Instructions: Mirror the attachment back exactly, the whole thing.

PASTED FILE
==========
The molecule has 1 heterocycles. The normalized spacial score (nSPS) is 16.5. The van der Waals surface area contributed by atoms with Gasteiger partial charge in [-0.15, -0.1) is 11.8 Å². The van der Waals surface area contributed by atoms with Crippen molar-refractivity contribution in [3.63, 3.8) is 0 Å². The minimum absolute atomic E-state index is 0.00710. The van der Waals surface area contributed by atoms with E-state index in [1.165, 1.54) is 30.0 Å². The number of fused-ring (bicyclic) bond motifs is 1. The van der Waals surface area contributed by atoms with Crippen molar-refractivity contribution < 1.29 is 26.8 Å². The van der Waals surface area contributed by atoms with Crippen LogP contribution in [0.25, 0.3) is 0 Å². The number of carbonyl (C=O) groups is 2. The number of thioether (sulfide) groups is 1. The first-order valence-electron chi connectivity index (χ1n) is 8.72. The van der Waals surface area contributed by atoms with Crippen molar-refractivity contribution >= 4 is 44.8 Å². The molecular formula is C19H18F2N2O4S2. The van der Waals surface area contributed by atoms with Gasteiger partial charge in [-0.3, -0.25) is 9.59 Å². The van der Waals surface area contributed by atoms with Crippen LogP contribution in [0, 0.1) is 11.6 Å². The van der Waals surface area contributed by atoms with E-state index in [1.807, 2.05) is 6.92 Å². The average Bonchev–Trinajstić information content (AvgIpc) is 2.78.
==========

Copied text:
The molecule has 1 heterocycles. The normalized spacial score (nSPS) is 16.5. The van der Waals surface area contributed by atoms with Gasteiger partial charge in [-0.15, -0.1) is 11.8 Å². The van der Waals surface area contributed by atoms with Crippen molar-refractivity contribution in [3.63, 3.8) is 0 Å². The minimum absolute atomic E-state index is 0.00710. The van der Waals surface area contributed by atoms with E-state index in [1.165, 1.54) is 30.0 Å². The number of fused-ring (bicyclic) bond motifs is 1. The van der Waals surface area contributed by atoms with Crippen molar-refractivity contribution < 1.29 is 26.8 Å². The van der Waals surface area contributed by atoms with Crippen LogP contribution in [0.25, 0.3) is 0 Å². The number of carbonyl (C=O) groups is 2. The number of thioether (sulfide) groups is 1. The first-order valence-electron chi connectivity index (χ1n) is 8.72. The van der Waals surface area contributed by atoms with Crippen molar-refractivity contribution >= 4 is 44.8 Å². The molecular formula is C19H18F2N2O4S2. The van der Waals surface area contributed by atoms with Gasteiger partial charge in [-0.3, -0.25) is 9.59 Å². The van der Waals surface area contributed by atoms with Crippen LogP contribution in [0, 0.1) is 11.6 Å². The van der Waals surface area contributed by atoms with E-state index in [1.807, 2.05) is 6.92 Å². The average Bonchev–Trinajstić information content (AvgIpc) is 2.78.